reviewed by Gail Byrd
Prepare to laugh out loud, then get caught up in the story all the while getting to know the unique people of Del Sol, New Mexico. Laughter may originate from any number of places, the body of the story, the characters themselves, or the slogans posted at the beginning of each chapter saying what we imagine real businesses might like to say. Just don’t start the book in a library where they may shush you for being too loud.
Beyond the humor sprinkled throughout the book, this is a well plotted mystery and suspense story that moves at a rapid pace. Sunshine Vicram, town sheriff, gets called to a barfight where one man is severely injured, saved only by the efforts of Levi Ravinder, the man Sunshine has been in love with since she was a child. When she arrives at the scene the perpetrators have fled, the victim is being rushed to the hospital and Levi is refusing treatment, stubborn as he always is. Sunshine tries everything, including arresting Levi in order to get him seen by a doctor but he escapes and disappears in search of the perpetrators.
Levi is a member of the Ravinder family, the most crime-oriented family in the town. Defying his family history, Levi has turned their moonshine business into a legitimate one and moved into the position of head of the family. Turning his back on illegal activity has not softened Levi in any way, he is still ready and able to dispense justice on his own, no partner required.
In addition to Sunshine and Levi there are a host of other characters, each one unique, who make up the town of Del Sol. While they are too numerous to mention individually, it can be said that each of them walk to the beat of their own slightly syncopated drum giving them their own unique rhythm. For example, there is the 83-year-old woman who insists on confessing for every crime committed in town, including the stabbing that took place at the bar; or there is the woman who likes to bake but whose gifts of muffins or other goodies always seem to be harbingers of some disaster. There are lots more for you to experience in the pages of the book.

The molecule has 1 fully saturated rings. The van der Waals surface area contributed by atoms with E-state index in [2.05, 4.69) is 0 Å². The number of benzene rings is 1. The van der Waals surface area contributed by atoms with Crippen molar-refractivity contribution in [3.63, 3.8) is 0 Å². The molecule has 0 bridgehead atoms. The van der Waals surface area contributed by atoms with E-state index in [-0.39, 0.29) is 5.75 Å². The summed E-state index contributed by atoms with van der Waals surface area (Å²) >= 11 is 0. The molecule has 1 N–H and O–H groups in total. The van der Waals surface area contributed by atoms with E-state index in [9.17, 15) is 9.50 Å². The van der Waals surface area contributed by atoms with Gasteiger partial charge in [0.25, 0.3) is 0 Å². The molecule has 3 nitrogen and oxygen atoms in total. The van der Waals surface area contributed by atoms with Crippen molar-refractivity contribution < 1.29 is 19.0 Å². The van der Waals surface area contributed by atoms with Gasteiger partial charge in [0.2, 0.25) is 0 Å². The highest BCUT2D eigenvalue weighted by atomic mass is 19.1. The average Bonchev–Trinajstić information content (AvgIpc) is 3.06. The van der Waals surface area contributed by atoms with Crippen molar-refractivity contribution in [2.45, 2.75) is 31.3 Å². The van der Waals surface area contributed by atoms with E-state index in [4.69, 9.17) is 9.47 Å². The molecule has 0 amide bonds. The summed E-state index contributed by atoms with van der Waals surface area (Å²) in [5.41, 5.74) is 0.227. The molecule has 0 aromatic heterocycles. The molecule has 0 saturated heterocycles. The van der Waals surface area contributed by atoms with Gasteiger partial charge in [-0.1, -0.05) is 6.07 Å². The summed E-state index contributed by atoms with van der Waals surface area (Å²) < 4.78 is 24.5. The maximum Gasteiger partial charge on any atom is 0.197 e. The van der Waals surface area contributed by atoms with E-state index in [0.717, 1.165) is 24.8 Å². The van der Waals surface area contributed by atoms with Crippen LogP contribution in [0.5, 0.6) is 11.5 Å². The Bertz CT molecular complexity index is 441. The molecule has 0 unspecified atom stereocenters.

This is the second novel in the series and while this book is easily understood and the mystery is contained within this novel, for maximum enjoyment I would recommend reading both books in order. The first book establishes many of the characters in the town and gives insight to their relationships to each other. It also provides some introduction to the secret group in town called the “Dangerous Daughters.” While their existence is merely a rumor, it is believed by many they are a group that runs the town, pursuing justice for everyone and in general keeping Del Sol a safe place to live. Now the mayor is threatening Sunshine’s job if she can’t discover the identities of the women making up the group.
As for Sunshine, her history plays an important part in both novels. When she was a teenager, she was kidnapped and held for ransom by an unknown assailant. Sunshine was rescued, but only remembers bits and pieces of her captivity and her rescue. Kubrick Ravinder’s body was found prior to this book and he is generally thought to have been the kidnapper. Sunshine has sent blood samples from the scene to try and identify Kubrick’s killer and most likely her rescuer. Sunshine fears her rescuer was Levi, and she doesn’t want to arrest him for murder, so she has been reluctant to pursue the results of the DNA tests; another issue the mayor wants resolved.
There are many more threads for Sunshine to untangle, but the book is best enjoyed if the reader experiences them as they appear. Reading A Good Day for Chardonnay is like riding a roller coaster that dips and turns when you least expect it. Just when you think you’ve survived the last downhill plunge, you turn a corner and are faced with another. You aren’t going to want to put the book down more than you have to, even though it is easy to keep up with everything that is going on throughout. In short, open A Good Day for Chardonnay and start it as soon as you can, read what you can when you can, and be prepared to read past your cut-off time more than once.
My thanks to St. Martin’s Press for providing me with an advanced copy of the book for this review. The opinions stated here are entirely my own.